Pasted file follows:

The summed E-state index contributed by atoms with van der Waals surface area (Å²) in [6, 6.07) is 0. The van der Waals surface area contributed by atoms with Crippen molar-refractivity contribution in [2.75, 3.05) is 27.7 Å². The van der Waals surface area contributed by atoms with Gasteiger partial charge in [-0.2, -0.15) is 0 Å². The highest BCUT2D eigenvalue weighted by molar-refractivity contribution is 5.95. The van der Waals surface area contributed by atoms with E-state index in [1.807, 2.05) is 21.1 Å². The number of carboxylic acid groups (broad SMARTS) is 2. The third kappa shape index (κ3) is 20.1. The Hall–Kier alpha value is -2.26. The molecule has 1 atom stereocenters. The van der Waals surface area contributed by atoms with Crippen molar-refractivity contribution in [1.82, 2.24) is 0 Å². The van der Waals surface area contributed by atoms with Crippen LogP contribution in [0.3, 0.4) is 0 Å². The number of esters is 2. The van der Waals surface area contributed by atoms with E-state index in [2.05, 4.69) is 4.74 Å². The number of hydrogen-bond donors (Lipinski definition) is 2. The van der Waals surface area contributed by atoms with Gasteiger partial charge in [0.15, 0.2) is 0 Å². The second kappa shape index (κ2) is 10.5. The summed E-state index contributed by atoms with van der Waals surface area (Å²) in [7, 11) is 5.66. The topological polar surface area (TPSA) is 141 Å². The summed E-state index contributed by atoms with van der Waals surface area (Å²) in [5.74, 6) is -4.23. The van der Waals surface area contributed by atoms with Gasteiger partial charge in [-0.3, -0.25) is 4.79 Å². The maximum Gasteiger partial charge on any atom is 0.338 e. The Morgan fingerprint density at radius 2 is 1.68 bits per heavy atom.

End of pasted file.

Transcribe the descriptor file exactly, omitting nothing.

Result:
The summed E-state index contributed by atoms with van der Waals surface area (Å²) in [6, 6.07) is 0. The van der Waals surface area contributed by atoms with Crippen molar-refractivity contribution in [2.75, 3.05) is 27.7 Å². The van der Waals surface area contributed by atoms with Gasteiger partial charge in [-0.2, -0.15) is 0 Å². The highest BCUT2D eigenvalue weighted by molar-refractivity contribution is 5.95. The van der Waals surface area contributed by atoms with E-state index in [1.807, 2.05) is 21.1 Å². The number of carboxylic acid groups (broad SMARTS) is 2. The third kappa shape index (κ3) is 20.1. The Hall–Kier alpha value is -2.26. The molecule has 1 atom stereocenters. The van der Waals surface area contributed by atoms with Crippen molar-refractivity contribution in [1.82, 2.24) is 0 Å². The van der Waals surface area contributed by atoms with Crippen LogP contribution in [0.3, 0.4) is 0 Å². The number of esters is 2. The van der Waals surface area contributed by atoms with E-state index in [2.05, 4.69) is 4.74 Å². The number of hydrogen-bond donors (Lipinski definition) is 2. The van der Waals surface area contributed by atoms with Gasteiger partial charge in [0.15, 0.2) is 0 Å². The second kappa shape index (κ2) is 10.5. The summed E-state index contributed by atoms with van der Waals surface area (Å²) in [7, 11) is 5.66. The topological polar surface area (TPSA) is 141 Å². The summed E-state index contributed by atoms with van der Waals surface area (Å²) in [5.74, 6) is -4.23. The van der Waals surface area contributed by atoms with Gasteiger partial charge in [-0.3, -0.25) is 4.79 Å². The maximum Gasteiger partial charge on any atom is 0.338 e. The Morgan fingerprint density at radius 2 is 1.68 bits per heavy atom.